A question we get a lot is "where can I find the real thing?" (referring to stuff made here that you can take back). Over the years we've had the privilege of being able to wander around the country and here's a small "snapshot" of places where you'll find just that.

There's really two parts to the question . . . for most folk the idea is wrapped around something authentic that represents the country they are visiting and the second part in the minds of many (optimistically) is the idea that perhaps you can support the local economy in some way.

There are very few uniquely Costa Rican items anywhere in the country because in large part, unlike a number of other latin countries, Costa Rica always had a very small indigenous population (the reasons for that means you're just going to have to visit to find out).

As you plan a trip to Costa Rica, you may want to think about adding these places to your itinerary to help support local folk. You wont find a "hecho in Mexico" or "made in China" in any of these places.

In San Jose just north of the center you'll find a lovely shop called the Namu gallery - about 30 or 40 mins from here. They collect and sell only indigenous art from groups like the Borucans and the Maleku. Their sales help support these indigenous communities. Namu is a one of a kind in Costa Rica and is doing the right thing - drop by and ask Aisling about the communities they support with their efforts: http://www.galerianamu.com

You can also visit Boruca - about 5 hours south of Alajuela (relatively easy to get to, drive past Manuel Anatonio) and a spectacular visit in a beautiful village where most of the folk are somehow connected to the selling of intricately carved and painted masks and the police station is shuttered closed. You need a 4*4 to get to the village but worth the effort. Local residents Mike and Lara are helping with a web site here: http://www.borucacr.org/help.html

You can visit the Maleku if you travel to Arenal as do 80% of our visitors but nearly nobody goes another few km to the Maleku reserve. The Maleku can organize tours for you that your hotel can hook you up with to visit things like poison dart frogs, medicinal plants and a "museum" (really a twig hut but a great visit where you may be able to find a necklace made from Gar fish scales). The people are wonderful and need your support . . . they make some art such as rain sticks, iguana covered drums etc. Not far from the Maleku reserve 9and a great local place to stay) you'll find our friends Steve and Debbie at : http://leavesandlizards.com/

You may not have heard about the Chorotega? Yup right on your way to the northern and central Guanacaste beaches near Santa Cruz - distinctive pottery in pre-colombian styles. Most people wizz right by . . . here's a tale from one of our trips that brought us to Guaytil, the Chorotega village: http://puravidahotel.com/ostionalwebpage.html - do drop by Fatimas "rural university" at the entrance to the village. This would be a great stopover on your way to visit turtles at Junquillal and our good friend Joan's Hotelito Si Si Si here: http://hotelitosisisi.com/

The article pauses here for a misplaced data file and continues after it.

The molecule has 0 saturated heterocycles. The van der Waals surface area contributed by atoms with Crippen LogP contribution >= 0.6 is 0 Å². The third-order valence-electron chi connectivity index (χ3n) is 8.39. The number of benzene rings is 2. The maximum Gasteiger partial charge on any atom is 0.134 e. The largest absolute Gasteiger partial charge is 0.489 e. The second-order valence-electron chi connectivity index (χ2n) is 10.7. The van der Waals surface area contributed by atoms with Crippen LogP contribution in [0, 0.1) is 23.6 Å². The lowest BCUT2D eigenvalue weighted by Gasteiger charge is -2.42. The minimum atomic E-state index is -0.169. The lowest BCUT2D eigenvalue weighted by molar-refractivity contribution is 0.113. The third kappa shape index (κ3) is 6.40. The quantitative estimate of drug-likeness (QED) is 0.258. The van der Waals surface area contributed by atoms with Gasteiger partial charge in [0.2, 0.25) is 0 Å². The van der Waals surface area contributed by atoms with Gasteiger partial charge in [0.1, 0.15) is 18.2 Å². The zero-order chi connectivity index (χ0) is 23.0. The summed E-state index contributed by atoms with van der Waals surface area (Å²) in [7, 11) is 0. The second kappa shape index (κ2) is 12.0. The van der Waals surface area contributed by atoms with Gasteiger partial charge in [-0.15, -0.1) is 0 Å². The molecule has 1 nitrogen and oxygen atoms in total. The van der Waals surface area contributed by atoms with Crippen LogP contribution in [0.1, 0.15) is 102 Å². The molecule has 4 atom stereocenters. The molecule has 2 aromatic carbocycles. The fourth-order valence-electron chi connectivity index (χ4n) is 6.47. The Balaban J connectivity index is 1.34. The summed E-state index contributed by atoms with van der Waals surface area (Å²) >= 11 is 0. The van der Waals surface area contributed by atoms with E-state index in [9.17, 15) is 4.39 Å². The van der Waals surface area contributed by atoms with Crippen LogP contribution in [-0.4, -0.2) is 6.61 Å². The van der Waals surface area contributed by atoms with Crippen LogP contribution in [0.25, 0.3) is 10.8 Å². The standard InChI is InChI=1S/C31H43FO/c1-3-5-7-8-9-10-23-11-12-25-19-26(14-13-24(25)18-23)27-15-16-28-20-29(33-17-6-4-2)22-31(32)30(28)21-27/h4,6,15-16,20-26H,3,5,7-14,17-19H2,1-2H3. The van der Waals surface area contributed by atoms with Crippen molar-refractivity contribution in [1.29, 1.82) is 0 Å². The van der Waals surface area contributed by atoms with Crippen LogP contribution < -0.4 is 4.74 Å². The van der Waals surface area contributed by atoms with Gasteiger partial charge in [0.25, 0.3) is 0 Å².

You can visit the Bribri in the Caribbean zone . . . take a day trip to Yorkin (if your trip includes Puerto Viejo or Cahuita), a delightful indigenous group - and the largest in Costa Rica . . . the trip is by dugout and they make chocolate, bows and arrows as well as the occasional painting (which you should snap up because their output in nearly zero). If you're in the neighborhood you might try staying at Wendy's here: http://www.cashewhilllodge.co.cr/ - a great base for exploring the area and visiting the Bribri

Many tourists also visit Sarchi, the home of the woodworkers of Costa Rica just 30 minutes from the Pura Vida Hotel. You'll find all kinds of local wood stuff and things like our famous rocking chairs (very good for pondering about peace) and ox carts and such. If you go, try and visit the last authentic waterwheel driven oxcart factory still run by the nearly octogenarian Alfaro brothers - find the big church/giant oxcart and wander around about 300 meters north and west of the church and you'll see their ancient factory. Make sure to leave a small donation in the box for using up their time showing you their wonderful and ancient contraptions.

Finally, there are more but you'll also find interesting things in some hotel gift shops - look for locally produced items - often wood, some home made textiles but sometimes some nice ceramics - in particular the famous PEFI ceramics (which you can find at the Pura Vida and a few other nice places) made by the daughter in law of Don Pepe Figueres (the guy who established modern Costa Rica and no doubt pondered peace in our time after he abolished the army in 1948 while sitting in a famous Sarchi rocking chair).

You may have to work finding these people, places and things but they'll be worth it :-), Berni